[C++-sig] Re: (return_self_policy / return_arg): Keywors

Nikolay Mladenov nickm at sitius.com
Sat Jul 5 05:20:13 CEST 2003

David Abrahams wrote:
> >> Maybe we should deprecate the def() way and provide a mechanism for
> >> chaining init<...>() instances in the class_<...> constructor
> >> (e.g. with commas).  At least that would focus all attention in the
> >> same place.
> >
> > I would better like it if def is the only way of defining constructors.
> > Initially I thought that staticmethod should be implemented as policy,
> > but you convinced me into the "python"-ian way: staticmethod is a
> > statement in python.
> > Well so is __init__, and in python it is def'ed as any other
> > method.
> Well, that's a good point.

So you agree here.

> > Why should we explicitly specify that the class is not constructable
> > (with no_init) (the c++ way),
> > instead of explicitly exporting constructor with def (the python way).
> > "There should be one-- and preferably only one --obvious way to do it"
> > ;-)
> > and def should be it for exporting methods:)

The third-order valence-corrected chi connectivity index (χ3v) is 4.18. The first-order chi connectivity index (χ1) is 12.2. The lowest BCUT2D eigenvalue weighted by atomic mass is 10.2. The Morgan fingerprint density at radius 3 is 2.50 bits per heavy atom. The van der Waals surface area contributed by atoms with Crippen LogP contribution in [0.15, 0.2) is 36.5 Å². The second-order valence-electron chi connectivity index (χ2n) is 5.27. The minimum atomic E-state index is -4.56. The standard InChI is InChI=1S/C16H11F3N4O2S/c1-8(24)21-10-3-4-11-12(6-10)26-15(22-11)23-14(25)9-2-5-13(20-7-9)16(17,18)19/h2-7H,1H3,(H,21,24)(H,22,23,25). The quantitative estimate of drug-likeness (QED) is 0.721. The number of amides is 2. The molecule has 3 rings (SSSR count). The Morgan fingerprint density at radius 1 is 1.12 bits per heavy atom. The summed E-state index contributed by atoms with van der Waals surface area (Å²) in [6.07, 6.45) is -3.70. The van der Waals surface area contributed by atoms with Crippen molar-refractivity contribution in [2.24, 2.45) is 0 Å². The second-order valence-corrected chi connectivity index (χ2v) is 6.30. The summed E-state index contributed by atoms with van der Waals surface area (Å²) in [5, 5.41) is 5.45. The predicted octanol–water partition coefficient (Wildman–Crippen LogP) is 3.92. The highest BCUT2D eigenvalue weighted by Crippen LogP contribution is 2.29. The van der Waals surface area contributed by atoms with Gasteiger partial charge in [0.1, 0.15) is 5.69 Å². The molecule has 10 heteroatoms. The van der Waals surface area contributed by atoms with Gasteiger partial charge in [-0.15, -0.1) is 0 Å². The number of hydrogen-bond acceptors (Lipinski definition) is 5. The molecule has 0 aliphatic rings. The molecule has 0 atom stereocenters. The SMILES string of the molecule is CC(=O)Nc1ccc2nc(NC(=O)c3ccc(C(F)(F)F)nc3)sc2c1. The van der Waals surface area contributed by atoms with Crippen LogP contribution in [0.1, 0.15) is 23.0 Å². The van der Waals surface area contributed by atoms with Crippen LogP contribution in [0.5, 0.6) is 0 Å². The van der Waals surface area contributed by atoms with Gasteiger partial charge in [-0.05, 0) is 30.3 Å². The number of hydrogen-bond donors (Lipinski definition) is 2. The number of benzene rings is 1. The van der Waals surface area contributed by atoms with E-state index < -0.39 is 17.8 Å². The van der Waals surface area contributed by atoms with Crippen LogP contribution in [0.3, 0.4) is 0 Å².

> I understand the principle, but sometimes you have to make compromises
> at the language boundary.  Besides, not having to explicitly specify
> default constructors is both the C++ and the Python way.  Consider:
>          >>> class Foo:
>          ...     pass  # no explicit __init__
>          ...
>          >>> x = Foo() # OK
>          struct Foo {}; // no explicit constructor
>          Foo x;         // OK
> Why should I have to write an explicit __init__ in order to expose
> Foo to Python?

And I do here.

> > I have exported a lot non-constructable classes as bases and as
> > collections of staticmethods.
> Yes, but at least if the class is abstract you'll get a compile-time
> error if you don't supply no_init, while if we eliminate the default
> constructor definition compiling and linking would succeed for default
> constructible classes, but fail at runtime when you try to instantiate
> them (unless you remember the init<...>(), which maybe doesn't appear
> anywhere in the C++ class declaration).  I consider failing at compile
> time to be far superior.

And completely agree here

Ok. I see the dilemma. And I'm starting see your point about the comma
separated inits, 
though I wouldn't really enjoy writing them.

But this is getting a little bit far from the keywords, and the init
problem really got me cycling.

> I guess I'm not feeling quite *that* relaxed yet ;-)

So, do you feel we have differences left about the keywords?

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